Jason Corcoran in Moscow -
The Russian private equity scene has been dominated by local investors who have been around for over a decade, but 2008 is being tipped as the year when the big-game international funds come knocking.
US private equity firm TPG is currently the only major fund in Moscow, having set up shop a year ago. But several other major houses such as Blackstone and Permira are rumoured to be scouting in Russia for investment opportunities.
TPG is understood to be closing in on two deals in the retail arena following the collapse of its $1.4bn acquisition of the supermarket chain Seventh Continent in November. The firm has yet to complete a deal, but has earmarked $1bn to spend on Russian equities a year.
At last month's Troika Dialog Russia forum, industry representatives from TPG and other firms discussed whether the asset class is finally taking root in Russia.
Ivan Vercoutere, a partner at LGT Capital Partners, regards Russia as one of the few growth areas left for private equity along with China, India and Latin America. LGT, which has €18bn in funds under management, is a fund of funds player on the lookout for local players to invest with.
Stephan Ilenberger, chief executive of AXA Private Equity, believes the market is at a inflexion point. "It's changing now and there is a place for private equity," he said.
Likewise, Richard Seewald, a partner at Alpha Associates, a spin-off from Swiss Life Private Equity Partners, has been investing in Central and Eastern Europe for 15 years and believes "the golden years of private equity in Russia" lie ahead.
Figures from industry groups seem to bear out the anecdotal evidence that private equity activity is accelerating. The volume of private equity in Russian M&A more than doubled to $5bn in 2007, according to accountancy firm KPMG. While its share of overall M&A is still quite low at 4.5%, KPGM predicts it could reach 8-10% over the next few years as the equity market runs out of steam. The average size of deals involving buyouts has also mushroomed to $26m in 2007, from $8m in 2005. The Russian Association of Venture Investment is forecasting that the size of the average transaction could reach $50m this year.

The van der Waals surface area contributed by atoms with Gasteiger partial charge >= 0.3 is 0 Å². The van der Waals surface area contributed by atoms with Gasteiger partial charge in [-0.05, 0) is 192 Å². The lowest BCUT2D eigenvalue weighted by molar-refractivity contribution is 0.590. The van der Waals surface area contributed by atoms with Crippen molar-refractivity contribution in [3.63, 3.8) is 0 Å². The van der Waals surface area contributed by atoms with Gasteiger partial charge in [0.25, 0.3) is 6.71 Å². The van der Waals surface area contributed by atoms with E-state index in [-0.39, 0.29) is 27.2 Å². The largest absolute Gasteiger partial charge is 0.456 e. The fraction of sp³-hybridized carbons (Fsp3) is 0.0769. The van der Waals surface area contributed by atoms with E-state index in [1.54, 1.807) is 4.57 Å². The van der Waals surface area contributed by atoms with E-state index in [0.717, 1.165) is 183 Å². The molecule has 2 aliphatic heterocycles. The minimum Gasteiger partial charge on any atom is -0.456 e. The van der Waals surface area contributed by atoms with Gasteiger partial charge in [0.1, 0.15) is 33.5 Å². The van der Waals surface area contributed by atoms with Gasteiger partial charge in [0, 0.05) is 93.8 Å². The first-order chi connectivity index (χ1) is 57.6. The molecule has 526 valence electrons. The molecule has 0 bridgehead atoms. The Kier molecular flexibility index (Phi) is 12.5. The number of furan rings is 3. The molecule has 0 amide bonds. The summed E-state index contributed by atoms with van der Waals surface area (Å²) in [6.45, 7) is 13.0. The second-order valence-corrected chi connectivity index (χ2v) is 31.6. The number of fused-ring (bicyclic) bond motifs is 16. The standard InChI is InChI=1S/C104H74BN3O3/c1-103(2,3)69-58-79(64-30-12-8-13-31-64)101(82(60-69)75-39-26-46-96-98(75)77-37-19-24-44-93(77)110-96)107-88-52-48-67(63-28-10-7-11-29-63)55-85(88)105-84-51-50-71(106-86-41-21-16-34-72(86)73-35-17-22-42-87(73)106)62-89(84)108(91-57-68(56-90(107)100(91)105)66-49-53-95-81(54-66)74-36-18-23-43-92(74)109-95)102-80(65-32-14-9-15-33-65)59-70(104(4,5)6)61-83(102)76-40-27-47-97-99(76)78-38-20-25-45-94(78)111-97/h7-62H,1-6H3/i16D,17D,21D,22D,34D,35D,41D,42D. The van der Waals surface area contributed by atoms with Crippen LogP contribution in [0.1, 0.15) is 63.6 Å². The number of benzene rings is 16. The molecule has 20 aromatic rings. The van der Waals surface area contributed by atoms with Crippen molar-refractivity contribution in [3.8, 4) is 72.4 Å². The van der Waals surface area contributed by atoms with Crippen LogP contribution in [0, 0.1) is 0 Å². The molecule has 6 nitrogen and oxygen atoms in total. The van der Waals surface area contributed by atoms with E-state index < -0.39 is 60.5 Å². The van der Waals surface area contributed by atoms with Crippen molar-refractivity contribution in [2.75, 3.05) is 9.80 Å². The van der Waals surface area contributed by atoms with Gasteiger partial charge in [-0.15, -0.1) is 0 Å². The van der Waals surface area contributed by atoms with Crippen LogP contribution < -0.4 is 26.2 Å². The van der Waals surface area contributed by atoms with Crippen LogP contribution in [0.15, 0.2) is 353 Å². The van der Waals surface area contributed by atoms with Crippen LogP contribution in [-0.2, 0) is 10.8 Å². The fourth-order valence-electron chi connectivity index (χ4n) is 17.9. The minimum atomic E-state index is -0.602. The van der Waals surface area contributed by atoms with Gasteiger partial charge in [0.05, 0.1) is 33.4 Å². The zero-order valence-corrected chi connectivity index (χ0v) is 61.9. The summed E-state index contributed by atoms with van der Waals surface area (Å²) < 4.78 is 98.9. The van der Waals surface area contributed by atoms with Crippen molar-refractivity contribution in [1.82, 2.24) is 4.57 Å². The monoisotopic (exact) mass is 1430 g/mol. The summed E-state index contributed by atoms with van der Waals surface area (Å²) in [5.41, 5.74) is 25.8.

Stephen Peel, head of TPG's Moscow, told delegates why the US firm hadn't yet completed a deal since arriving in Russia over a year ago. "You have to kiss a lot of girls before you go out on a date," he said. "It took us two years to get going in Europe. We are much more positive about the market than we were a year ago and we expect to make our first announcement in a matter of weeks."
Mint Capital, a Scandinavian firm staffed mainly by Russians, has invested $260m in about 15 companies so far. Gleb Davidyuk, a partner at Mint, is hoping that the status quo in the market persists. "We have no competition at the moment and we like that," he said. "We invest between $5m-15m a year - anything more than $50m tends to be in the radar of the tax authorities."
Last year heralded Russia's first leverage buyout deal when UK firm Lion Capital acquired Russian fruit juice maker Nidan Soki in a deal valuing the company at $500m. Some of the speakers at the forum anticipate Russia becoming a leveraged buyout market in two to three years time. "In Central and Eastern Europe, leverage has become a trend for acquiring finance and the floodgates have opened in recent years. It will hopefully too for Russia," Vercoutere of LGT said.
Axa's Illenberger agreed that LBOs will be the next phase of growth, while TPG's Peel said his firm didn't need leverage.
Members of the panel cited a general lack of corporate transparency, corruption and negative investor perception as barriers to growth. "Most of our deal structuring here is spent avoiding the courts and doing tax diligence," said Peel.
Mint's Davidyuk agreed that transparency was expensive, but necessary to avoid a jail term. "It costs you more, but better that than to be one day in jail and asking yourself, 'why didn't I fill in that form?'"
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